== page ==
5 Books You Should Read To Understand Stoicism Fully

The best part about Stoicism is that you can go to the main books on Stoicism, read them and feel like they were written yesterday, not 2000 years ago. You can pick up Seneca, Marcus Aurelius, or Epictetus and find the writing fresh as always. In them, we find the wisdom to help us overcome adversity, find serenity, and live well. They contain timeless truths and wisdom for any age.

Understanding some key concepts such as MEMENTO MORI, AMOR FATI, PRAEMEDITATIO MALORUM, or VOLUNTARY DISCOMFORT, will allow us to better face many of the situations that we have to face throughout life.

I researched everything I could about the main Stoic literature. That research led to the following list: what I would call is (hopefully) the best collection of books on Stoicism.

Enjoy!

Classic book

1. Meditations by Marcus Aurelius

Written in twelve books or chapters, the Meditations cover the vital reflections of the emperor during his last 12 years, in which moderation, respect for nature, the identification between all things and the universe (pantheism), as well as a deep conviction in Stoicism served as a philosophical and vital model.4

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2. Discourses and Selected Writings by Epictetus

The Discourses are therefore characterized by lively informality and are imbued with numerous anecdotes, pictorial examples, and dialogues. Their important message is that our happiness depends on us and that each of us has the ability to, with the help of reflection, insight, and hard work, achieve that goal. According to Epictetus, you should change your desires rather than the order of the world.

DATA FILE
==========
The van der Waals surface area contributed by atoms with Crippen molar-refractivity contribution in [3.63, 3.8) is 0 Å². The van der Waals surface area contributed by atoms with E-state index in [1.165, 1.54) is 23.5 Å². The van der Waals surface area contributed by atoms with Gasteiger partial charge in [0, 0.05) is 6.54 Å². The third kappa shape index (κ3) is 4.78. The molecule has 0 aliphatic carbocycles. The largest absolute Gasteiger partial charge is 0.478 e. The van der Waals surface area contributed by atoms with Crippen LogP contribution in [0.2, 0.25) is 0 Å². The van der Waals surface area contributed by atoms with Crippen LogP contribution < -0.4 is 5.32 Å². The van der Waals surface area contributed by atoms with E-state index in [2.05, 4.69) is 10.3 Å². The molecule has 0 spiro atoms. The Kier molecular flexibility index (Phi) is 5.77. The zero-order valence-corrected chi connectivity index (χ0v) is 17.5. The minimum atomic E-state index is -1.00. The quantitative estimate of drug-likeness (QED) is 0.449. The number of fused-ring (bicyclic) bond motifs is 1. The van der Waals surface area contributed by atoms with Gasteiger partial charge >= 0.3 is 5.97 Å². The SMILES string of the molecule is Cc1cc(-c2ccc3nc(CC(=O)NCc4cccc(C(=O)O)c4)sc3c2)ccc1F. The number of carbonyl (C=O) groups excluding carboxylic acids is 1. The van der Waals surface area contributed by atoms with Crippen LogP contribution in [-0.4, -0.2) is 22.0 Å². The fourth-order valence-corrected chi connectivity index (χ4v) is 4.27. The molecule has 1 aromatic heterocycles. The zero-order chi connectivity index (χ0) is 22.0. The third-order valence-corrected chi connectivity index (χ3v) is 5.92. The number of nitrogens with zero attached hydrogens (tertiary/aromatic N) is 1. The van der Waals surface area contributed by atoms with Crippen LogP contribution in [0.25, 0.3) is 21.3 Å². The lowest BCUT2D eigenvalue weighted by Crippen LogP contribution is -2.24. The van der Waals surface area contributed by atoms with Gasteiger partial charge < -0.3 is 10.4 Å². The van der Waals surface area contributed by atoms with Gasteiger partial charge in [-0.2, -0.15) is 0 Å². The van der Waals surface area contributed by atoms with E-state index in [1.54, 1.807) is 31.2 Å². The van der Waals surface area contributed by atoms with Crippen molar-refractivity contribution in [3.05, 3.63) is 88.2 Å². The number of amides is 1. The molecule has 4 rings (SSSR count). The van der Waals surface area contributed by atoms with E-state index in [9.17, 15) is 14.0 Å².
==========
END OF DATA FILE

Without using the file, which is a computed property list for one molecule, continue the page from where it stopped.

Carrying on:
Epictetus in his lectures and discourses alludes to various life situations in which his students might find themselves and offers them advice on how to behave in those situations. The stoicism which he seeks to convey to his listeners represents a kind of mental hygiene, the purpose of which is to provide mental health and strength of character in those who adhere to it. Such an approach to philosophy requires serious personal engagement and no small intellectual and moral effort.

3. Letters from a Stoic by Seneca

The “Letters from a Stoic” form a set of 124 pieces published in twenty books. Seneca forged in these letters his masterpiece, the philosopher’s living testament, in which there are innumerable concerns, experiences, and thoughts of the author.

Here are some of the most original and most learned thoughts about morality, life, and sincerity of one of the greatest teachers of the morality of all time. Seneca provides evidence of his in-depth knowledge of the philosophy and sciences of the time, as well as of his lavish talent for creating original ethical theories and views.

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